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Gilbert v. Fisher

United States District Court, S.D. Mississippi, Northern Division

March 20, 2017

WALTER LEE GILBERT, a/k/a, LAMARCUS LEE HILLARD, #99903-555 PETITIONER
v.
MARSHAL LEE FISHER and JACK FOX RESPONDENTS

          MEMORANDUM OPINION AND ORDER OF DISMISSAL

          TOM S. LEE UNITED STATES DISTRICT JUDGE.

         This matter is before the court sua sponte. Pro se petitioner Walter Lee Gilbert, also known as Lamarcus Lee Hillard, is incarcerated with the Bureau of Prisons (“BOP”) on behalf of the Mississippi Department of Corrections (“MDOC”). He filed this Petition for Writ of Habeas Corpus, pursuant to 28 U.S.C. § 2241, challenging his housing with the Bureau of Prisons. He seeks a transfer back to a county jail in Hinds County, Mississippi. The Court has considered and liberally construed the pleadings. As set forth below, this case is dismissed.

         BACKGROUND

         Petitioner is a Mississippi inmate, who is currently serving sentences handed down in 2003 and 2008 from Hinds and Sunflower Counties, respectively. He is currently serving those sentences in the administrative, maximum security United States Penitentiary in Florence, Colorado. He was transferred to federal prison, by an agreement between MDOC and BOP. He does not have a federal conviction.

         On January 9, 2017, petitioner filed this habeas action, invoking § 2241, and he has paid the $5 filing fee. He argues that the agreement between the State and federal government to house him with the BOP is void, because it is based on fraud and bribery. Petitioner also claims that, in the federal prison, he is “not being granted the right to earned good time credits 10 days of 30 days, GED credits per Judge Order, Program Completion over 40 certificates per the Mississippi State Constitution, ” and is being “denied a job.” (Pet. at 3). Finally, he asserts that he is being housed under the wrong name. Petitioner asks this court to transfer him back to custody in Mississippi.

         DISCUSSION

         The court questions whether habeas corpus is available for Petitioner's claims. If a favorable ruling would “automatically entitle [the prisoner] to accelerated release, ” then the action is one for habeas corpus. Orellana v. Kyle, 65 F.3d 29, 31 (5th Cir. 1995). If not, then the proper vehicle may be a civil rights action. Id. Habeas review “is not available to review questions unrelated to the cause of detention.” Pierre v. United States, 525 F.2d 933, 935 (5th Cir. 1976). On the other hand, a civil rights action “is an appropriate legal vehicle to attack unconstitutional . . . conditions of confinement.” Orellana, 65 F.3d at 31.

         The Fifth Circuit Court of Appeals has held that habeas review is not available to obtain transfer to another prison. Hernandez v. Garrison, 916 F.2d 291, 293 (5th Cir. 1990). In Hernandez, a federal inmate alleged discrimination, overcrowding and denial of medical care at the Federal Correctional Institute in Seagoville, Texas. Id. at 292. He filed a § 2241 petition and sought transfer to another federal prison. Id. at 293. The court held that this “type of injunctive relief is not a proper subject for a habeas corpus petition.” Id.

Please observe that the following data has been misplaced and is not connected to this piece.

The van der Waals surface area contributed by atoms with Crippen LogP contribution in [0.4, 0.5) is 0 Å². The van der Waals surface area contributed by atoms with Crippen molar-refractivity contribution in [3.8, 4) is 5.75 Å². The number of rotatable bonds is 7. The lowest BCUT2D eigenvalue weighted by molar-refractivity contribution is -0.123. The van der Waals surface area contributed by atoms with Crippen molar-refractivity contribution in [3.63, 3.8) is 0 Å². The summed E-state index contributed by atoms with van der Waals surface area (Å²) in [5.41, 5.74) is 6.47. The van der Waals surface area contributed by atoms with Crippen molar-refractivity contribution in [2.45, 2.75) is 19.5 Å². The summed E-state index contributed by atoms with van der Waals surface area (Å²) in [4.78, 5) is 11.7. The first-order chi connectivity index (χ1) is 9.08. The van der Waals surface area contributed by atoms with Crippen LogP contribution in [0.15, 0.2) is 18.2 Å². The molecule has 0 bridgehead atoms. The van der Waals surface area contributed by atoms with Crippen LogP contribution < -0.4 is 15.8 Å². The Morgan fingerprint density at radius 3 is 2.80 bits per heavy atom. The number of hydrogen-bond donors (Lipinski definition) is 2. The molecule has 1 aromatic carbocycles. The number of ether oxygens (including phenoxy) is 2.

Subsequently, this court has held that a federal prisoner, who was transferred to MDOC to serve his federal sentence, could not file a § 2241 habeas petition to challenge that transfer. Hathaway v. Fed. Bureau of Prisons, No. 2:10cv182-KS-MTP, 2010 U.S. Dist. LEXIS 91502 at *2 (S.D.Miss. Sept. 1, 2010). This was because success in the case would not automatically entitle the prisoner to release. Id.

         Like Hernandez and Hathaway, petitioner challenges where he is housed. This claim is not cognizable in this § 2241 habeas action, because it does not concern the cause of petitioner's detention, and success will not automatically entitle him to accelerated release. Indeed, petitioner does not challenge either of his convictions or sentences. The closest petitioner comes is to argue that he is “not being granted the right to earned good time credits 10 days of each 30 days.” (Pet. at 3).

         He does not ask for speedier release, however, or assert that he is being deprived of earned time that he has already accrued. He merely seeks a transfer to a different prison.

         Rather than liberally construe this action as a civil rights case, it will be dismissed without prejudice. See, Lineberry v. United States, 380 F. App'x 452, 453 (5th Cir. June 8, 2010).

         Even if the Petition could be construed as challenging the fact or duration of petitioner's sentences, it would still be dismissed without prejudice. This is because he must first exhaust his state court remedies before seeking federal habeas relief. 28 U.S.C. § 2254(b)(1)(A). This gives “the State the ‘opportunity to pass upon and correct' alleged violations of its prisoners' federal rights.” Baldwin v. Reese, 541 U.S. 27, 29 (2004) (quoting Duncan v. Henry, 513 U.S. 364, 365 (1995)). Petitioner contends to have exhausted his state remedies because he has previously filed for relief from this court. This is insufficient to satisfy the state exhaustion requirement.

         IT IS THEREFORE ORDERED AND ADJUDGED that, for the reasons stated above, this case is DISMISSED WITHOUT PREJUDICE. A separate final judgment shall ...


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